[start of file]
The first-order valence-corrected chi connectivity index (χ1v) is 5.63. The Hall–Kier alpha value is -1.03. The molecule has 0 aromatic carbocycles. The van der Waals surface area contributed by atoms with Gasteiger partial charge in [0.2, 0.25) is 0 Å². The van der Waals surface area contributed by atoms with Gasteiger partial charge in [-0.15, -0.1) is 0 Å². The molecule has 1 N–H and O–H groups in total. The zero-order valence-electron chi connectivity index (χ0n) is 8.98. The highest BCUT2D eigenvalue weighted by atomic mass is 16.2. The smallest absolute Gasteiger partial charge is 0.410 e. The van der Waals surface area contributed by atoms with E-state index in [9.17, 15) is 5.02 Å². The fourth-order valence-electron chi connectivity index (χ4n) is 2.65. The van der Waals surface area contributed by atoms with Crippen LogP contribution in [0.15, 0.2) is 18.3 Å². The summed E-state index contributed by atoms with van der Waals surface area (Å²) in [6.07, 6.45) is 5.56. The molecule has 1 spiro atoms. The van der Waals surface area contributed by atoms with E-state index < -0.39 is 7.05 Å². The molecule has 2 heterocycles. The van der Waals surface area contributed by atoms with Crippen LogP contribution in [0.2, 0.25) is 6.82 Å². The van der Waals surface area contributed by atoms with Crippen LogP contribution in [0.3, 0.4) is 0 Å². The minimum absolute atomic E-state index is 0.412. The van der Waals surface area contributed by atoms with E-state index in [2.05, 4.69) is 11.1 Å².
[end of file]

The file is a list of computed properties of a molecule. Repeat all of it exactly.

The first-order valence-corrected chi connectivity index (χ1v) is 5.63. The Hall–Kier alpha value is -1.03. The molecule has 0 aromatic carbocycles. The van der Waals surface area contributed by atoms with Gasteiger partial charge in [0.2, 0.25) is 0 Å². The van der Waals surface area contributed by atoms with Gasteiger partial charge in [-0.15, -0.1) is 0 Å². The molecule has 1 N–H and O–H groups in total. The zero-order valence-electron chi connectivity index (χ0n) is 8.98. The highest BCUT2D eigenvalue weighted by atomic mass is 16.2. The smallest absolute Gasteiger partial charge is 0.410 e. The van der Waals surface area contributed by atoms with E-state index in [9.17, 15) is 5.02 Å². The fourth-order valence-electron chi connectivity index (χ4n) is 2.65. The van der Waals surface area contributed by atoms with Crippen LogP contribution in [0.15, 0.2) is 18.3 Å². The summed E-state index contributed by atoms with van der Waals surface area (Å²) in [6.07, 6.45) is 5.56. The molecule has 1 spiro atoms. The van der Waals surface area contributed by atoms with E-state index < -0.39 is 7.05 Å². The molecule has 2 heterocycles. The van der Waals surface area contributed by atoms with Crippen LogP contribution in [0.2, 0.25) is 6.82 Å². The van der Waals surface area contributed by atoms with Crippen LogP contribution in [0.3, 0.4) is 0 Å². The minimum absolute atomic E-state index is 0.412. The van der Waals surface area contributed by atoms with E-state index in [2.05, 4.69) is 11.1 Å².